An awkward corner is the perfect place to create a boot room area. Make the space really work with built-in storage, from shelves to cupboards and even cubby holes like in this example, or you can keep it really simple with just a bench and some hooks. Whatever best fits the corner you've got to play with will work – if it's in a corner of your kitchen, make it look tailored by matching your boot room space to your kitchen design, or create a unique zone with a fun colour palette.
Keep it comfy with pretty textiles
The boot room is often a very practical space, created using hardwearing, durable materials, so it's no surprise they can often feel rather stark and lacking comfort. Introducing pretty textiles can make any boot room feel more welcoming and comfortable. Think cushions covered in a dainty floral print, a soft rug to walk on once you've removed your shoes, or even a beautiful soft blanket to wrap up in as you come in from the cold.
Choose Shaker cabinets in the boot room
Although you'd typically expect to find Shaker cabinetry in a kitchen or a utility room, they also look great in a boot room. Not only do they add detail, but they help the space to feel more tailored – they certainly suit older homes that exude a more traditional aesthetic. We'd recommend considering such style in larger spaces where you might include larger storage solutions – plain cabinetry can make a boot room feel flat and unfinished.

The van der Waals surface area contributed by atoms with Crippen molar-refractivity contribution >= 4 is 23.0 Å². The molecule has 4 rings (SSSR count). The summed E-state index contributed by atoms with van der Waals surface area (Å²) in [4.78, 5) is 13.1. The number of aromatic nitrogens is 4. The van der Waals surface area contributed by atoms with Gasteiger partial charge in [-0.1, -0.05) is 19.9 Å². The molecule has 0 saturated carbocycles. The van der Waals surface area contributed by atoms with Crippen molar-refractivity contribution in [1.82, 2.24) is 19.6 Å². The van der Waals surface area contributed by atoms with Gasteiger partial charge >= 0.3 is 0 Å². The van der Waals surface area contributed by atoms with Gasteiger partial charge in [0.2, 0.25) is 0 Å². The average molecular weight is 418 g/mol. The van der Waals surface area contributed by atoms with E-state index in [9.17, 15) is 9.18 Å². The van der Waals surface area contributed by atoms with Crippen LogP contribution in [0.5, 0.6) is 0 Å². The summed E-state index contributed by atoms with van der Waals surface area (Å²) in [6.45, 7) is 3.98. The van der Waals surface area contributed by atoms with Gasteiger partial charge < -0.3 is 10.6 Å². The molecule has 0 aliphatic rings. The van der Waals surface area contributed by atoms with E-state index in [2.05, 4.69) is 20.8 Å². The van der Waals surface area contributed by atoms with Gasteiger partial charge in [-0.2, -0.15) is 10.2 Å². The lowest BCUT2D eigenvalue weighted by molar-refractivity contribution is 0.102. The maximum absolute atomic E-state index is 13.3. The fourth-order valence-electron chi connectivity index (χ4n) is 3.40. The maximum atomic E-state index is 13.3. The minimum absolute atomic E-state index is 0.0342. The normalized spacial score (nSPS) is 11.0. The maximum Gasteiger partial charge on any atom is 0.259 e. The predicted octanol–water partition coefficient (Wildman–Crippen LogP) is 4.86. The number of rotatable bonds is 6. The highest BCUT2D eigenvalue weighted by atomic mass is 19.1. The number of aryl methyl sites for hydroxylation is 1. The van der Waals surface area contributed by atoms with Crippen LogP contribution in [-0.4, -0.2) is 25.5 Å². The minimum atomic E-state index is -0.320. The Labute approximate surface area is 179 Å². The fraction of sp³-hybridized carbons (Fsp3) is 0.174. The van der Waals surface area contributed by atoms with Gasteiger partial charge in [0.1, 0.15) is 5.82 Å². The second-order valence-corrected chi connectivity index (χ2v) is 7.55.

Make the most of vertical space
Most homes don't come with a ready-made space for your boot room, so it's likely you're creating it from an existing space that is currently unused. As such, it might be a small or awkwardly shaped area, where you might be limited on storage space. If you're lucky enough to have high ceilings, continuing cabinets or shelving right up to the top will make a huge difference. If you're worried about being able to reach, why not add a rolling ladder like you might find in a traditional library? Not only is it useful, but it acts as a design feature, too!
Create aesthetically pleasing symmetry
Few things make a space feel more cohesive than symmetry. This boot room may be on the small size, but the matching cupboards on either side of the bench seat give it a sense of grandeur. Plus, it adds an abundance of extra storage with doors to hide away all the boots, coats and necessities that often make a room feel cluttered and messy.
Introduce natural materials
We're all for colourful interiors, and the boot room is no exception. But if your home or built-ins lean into a more modern style (which is often the case), one block colour can take away any character the space could have. Simply adding some natural materials, like these wooden surfaces, can really inject some personality and add dimension to the space.